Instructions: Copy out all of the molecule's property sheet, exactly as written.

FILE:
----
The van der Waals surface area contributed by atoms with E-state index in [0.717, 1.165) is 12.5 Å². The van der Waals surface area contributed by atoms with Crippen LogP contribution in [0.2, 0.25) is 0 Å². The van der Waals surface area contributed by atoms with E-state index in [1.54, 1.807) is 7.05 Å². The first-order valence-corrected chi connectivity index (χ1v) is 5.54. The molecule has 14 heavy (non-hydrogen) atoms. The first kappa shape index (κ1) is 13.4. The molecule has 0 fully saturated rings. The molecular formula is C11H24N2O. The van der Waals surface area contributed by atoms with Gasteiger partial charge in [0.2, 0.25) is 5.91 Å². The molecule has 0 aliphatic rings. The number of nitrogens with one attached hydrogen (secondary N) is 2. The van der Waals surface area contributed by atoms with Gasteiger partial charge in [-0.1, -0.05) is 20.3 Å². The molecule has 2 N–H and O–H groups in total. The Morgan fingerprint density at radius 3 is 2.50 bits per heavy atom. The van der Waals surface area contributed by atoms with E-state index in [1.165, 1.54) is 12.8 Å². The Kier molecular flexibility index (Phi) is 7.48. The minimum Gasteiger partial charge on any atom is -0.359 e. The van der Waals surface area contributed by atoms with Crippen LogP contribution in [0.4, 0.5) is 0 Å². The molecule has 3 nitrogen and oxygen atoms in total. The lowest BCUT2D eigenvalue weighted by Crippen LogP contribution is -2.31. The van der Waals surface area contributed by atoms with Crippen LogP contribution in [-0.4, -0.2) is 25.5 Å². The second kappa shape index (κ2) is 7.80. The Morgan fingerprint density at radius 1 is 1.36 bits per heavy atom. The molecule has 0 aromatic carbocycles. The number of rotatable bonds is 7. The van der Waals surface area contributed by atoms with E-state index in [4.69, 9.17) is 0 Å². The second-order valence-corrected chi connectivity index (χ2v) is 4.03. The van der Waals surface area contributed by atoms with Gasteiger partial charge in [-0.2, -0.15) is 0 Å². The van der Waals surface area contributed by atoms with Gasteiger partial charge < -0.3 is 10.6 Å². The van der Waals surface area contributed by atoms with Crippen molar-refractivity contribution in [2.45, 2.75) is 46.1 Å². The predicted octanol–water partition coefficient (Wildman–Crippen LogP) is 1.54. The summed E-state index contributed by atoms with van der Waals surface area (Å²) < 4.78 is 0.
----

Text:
The van der Waals surface area contributed by atoms with E-state index in [0.717, 1.165) is 12.5 Å². The van der Waals surface area contributed by atoms with Crippen LogP contribution in [0.2, 0.25) is 0 Å². The van der Waals surface area contributed by atoms with E-state index in [1.54, 1.807) is 7.05 Å². The first-order valence-corrected chi connectivity index (χ1v) is 5.54. The molecule has 14 heavy (non-hydrogen) atoms. The first kappa shape index (κ1) is 13.4. The molecule has 0 fully saturated rings. The molecular formula is C11H24N2O. The van der Waals surface area contributed by atoms with Gasteiger partial charge in [0.2, 0.25) is 5.91 Å². The molecule has 0 aliphatic rings. The number of nitrogens with one attached hydrogen (secondary N) is 2. The van der Waals surface area contributed by atoms with Gasteiger partial charge in [-0.1, -0.05) is 20.3 Å². The molecule has 2 N–H and O–H groups in total. The Morgan fingerprint density at radius 3 is 2.50 bits per heavy atom. The van der Waals surface area contributed by atoms with E-state index in [1.165, 1.54) is 12.8 Å². The Kier molecular flexibility index (Phi) is 7.48. The minimum Gasteiger partial charge on any atom is -0.359 e. The van der Waals surface area contributed by atoms with Crippen LogP contribution in [0.4, 0.5) is 0 Å². The molecule has 3 nitrogen and oxygen atoms in total. The lowest BCUT2D eigenvalue weighted by Crippen LogP contribution is -2.31. The van der Waals surface area contributed by atoms with Crippen LogP contribution in [-0.4, -0.2) is 25.5 Å². The second kappa shape index (κ2) is 7.80. The Morgan fingerprint density at radius 1 is 1.36 bits per heavy atom. The molecule has 0 aromatic carbocycles. The number of rotatable bonds is 7. The van der Waals surface area contributed by atoms with E-state index in [4.69, 9.17) is 0 Å². The second-order valence-corrected chi connectivity index (χ2v) is 4.03. The van der Waals surface area contributed by atoms with Gasteiger partial charge in [-0.2, -0.15) is 0 Å². The van der Waals surface area contributed by atoms with Gasteiger partial charge < -0.3 is 10.6 Å². The van der Waals surface area contributed by atoms with Crippen molar-refractivity contribution in [2.45, 2.75) is 46.1 Å². The predicted octanol–water partition coefficient (Wildman–Crippen LogP) is 1.54. The summed E-state index contributed by atoms with van der Waals surface area (Å²) < 4.78 is 0.